Elle magazine’s August issue had another article on happiness – I hadn’t realised quite how much this blog is part of the zeitgeist until now. The article was called “Is content the new happy?” and questioned why we are less happy nowadays than ever before, referring to a survey which showed people were happier in the 1930s – the days of the great depression. Alice Wignall, the author, thinks it is because we have so many options, we want for so much, that happiness is a continual and unfulfilled search.
She interviews many of the HPL’s favourite happiness people – Robert Holden from the The Happiness Project, Gretchen Rubin from the The Happiness Project (note to self: well done for coming up with an original blog name) and Alain de Botton’s School of Life (I actually hadn’t realised that the School of Life was De Botton’s baby, will definitely have to pop along now). She talks about how the things that we think make us happy – the payrises, the material things – only provide temporary happiness. And she suggests that our constant treadmill pursuit of happiness means we ignore the good things in our lives and are never just content with what we have. She thinks that if you lower your expectations and appreciate what you have, this contentment will make you truly happy. She even says she’s been finding happiness through gardening.
I was reading the whole thing going *jumps up* That’s what I’ve been saying!! Meeee!!!! I could have written this article myself it was so similar to what I’ve been writing about lately. In my guest post on How To Be Happy I said that happiness can’t be achieved by things, or bestowed upon you by other people, because it is a state of mind. You cannot be made happy, you have to become happy in yourself (as she says – buddhist monk style).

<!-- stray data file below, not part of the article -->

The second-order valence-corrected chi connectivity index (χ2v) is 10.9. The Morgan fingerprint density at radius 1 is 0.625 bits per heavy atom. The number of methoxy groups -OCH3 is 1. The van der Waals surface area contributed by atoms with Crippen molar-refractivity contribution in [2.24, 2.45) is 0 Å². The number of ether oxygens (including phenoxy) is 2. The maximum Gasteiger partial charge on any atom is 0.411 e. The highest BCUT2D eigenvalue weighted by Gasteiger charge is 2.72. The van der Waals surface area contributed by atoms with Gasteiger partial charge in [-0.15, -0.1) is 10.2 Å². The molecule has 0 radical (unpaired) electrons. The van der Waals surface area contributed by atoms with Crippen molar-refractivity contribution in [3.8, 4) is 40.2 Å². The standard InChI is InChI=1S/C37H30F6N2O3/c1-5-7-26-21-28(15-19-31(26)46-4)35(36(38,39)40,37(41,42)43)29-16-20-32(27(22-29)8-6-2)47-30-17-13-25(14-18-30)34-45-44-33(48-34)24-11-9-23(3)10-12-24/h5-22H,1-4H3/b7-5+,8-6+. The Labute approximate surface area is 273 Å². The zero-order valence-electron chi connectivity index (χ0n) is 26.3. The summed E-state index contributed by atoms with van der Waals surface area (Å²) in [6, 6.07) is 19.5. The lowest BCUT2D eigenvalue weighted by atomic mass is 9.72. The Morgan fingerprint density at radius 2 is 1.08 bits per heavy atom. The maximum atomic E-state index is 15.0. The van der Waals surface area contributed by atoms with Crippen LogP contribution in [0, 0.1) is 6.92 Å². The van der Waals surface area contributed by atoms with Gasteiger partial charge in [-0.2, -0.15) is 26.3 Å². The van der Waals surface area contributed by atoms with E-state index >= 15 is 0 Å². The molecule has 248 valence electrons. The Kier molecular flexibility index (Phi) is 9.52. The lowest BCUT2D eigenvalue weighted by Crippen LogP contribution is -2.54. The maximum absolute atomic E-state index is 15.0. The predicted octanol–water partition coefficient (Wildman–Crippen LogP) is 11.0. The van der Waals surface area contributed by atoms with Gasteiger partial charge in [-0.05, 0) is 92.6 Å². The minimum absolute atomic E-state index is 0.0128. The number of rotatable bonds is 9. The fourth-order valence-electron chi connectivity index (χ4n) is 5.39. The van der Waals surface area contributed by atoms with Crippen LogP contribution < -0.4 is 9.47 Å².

I totally appreciate her point about not constantly trying to do or buy things to make you happier – better clothes, losing weight, a different partner, better social life. The problem is the world is our oyster nowadays – Facebook and twitter are full of people trying to show how much more fun they’re having than you are, and the list of what we can do and buy, where we can travel and live, is endless. But rather than constantly pursuing every possible source of happiness, we could all do with appreciating what we have, counting our blessings, being positive.
So here’s what I think. Your life generally splits into 4 categories – job, friends & family, partner, home. Typically, if one’s going well, something else will go tits up, apart from the occasional smug time when you realise that everything is perfect. And then it all goes tits up again. Rather than striving for perfection in everything, we all need to know ourselves enough to understand what we NEED from each. For instance, I know I have to have a job I love to be happy (and am very lucky that I now do). I also know that I am happiest when surrounded by my friends and family and any niggles with any of them will mean I’m not truly happy. I’d like a bigger flat but I’m working on the little one I have to make it even nicer and this makes me appreciate it more. I know I don’t need money or a flash lifestyle, but I do want to be loved for who I am.
So, don’t rely on anyone else’s standards of what makes them happy, don’t seek perfection because you won’t find it, don’t envy thy neighbour’s facebook photos and remember its your own little world that matters. Appreciate what you have. And call your mum more. And new lamp shades really make all the difference in a small flat, as do new pillows.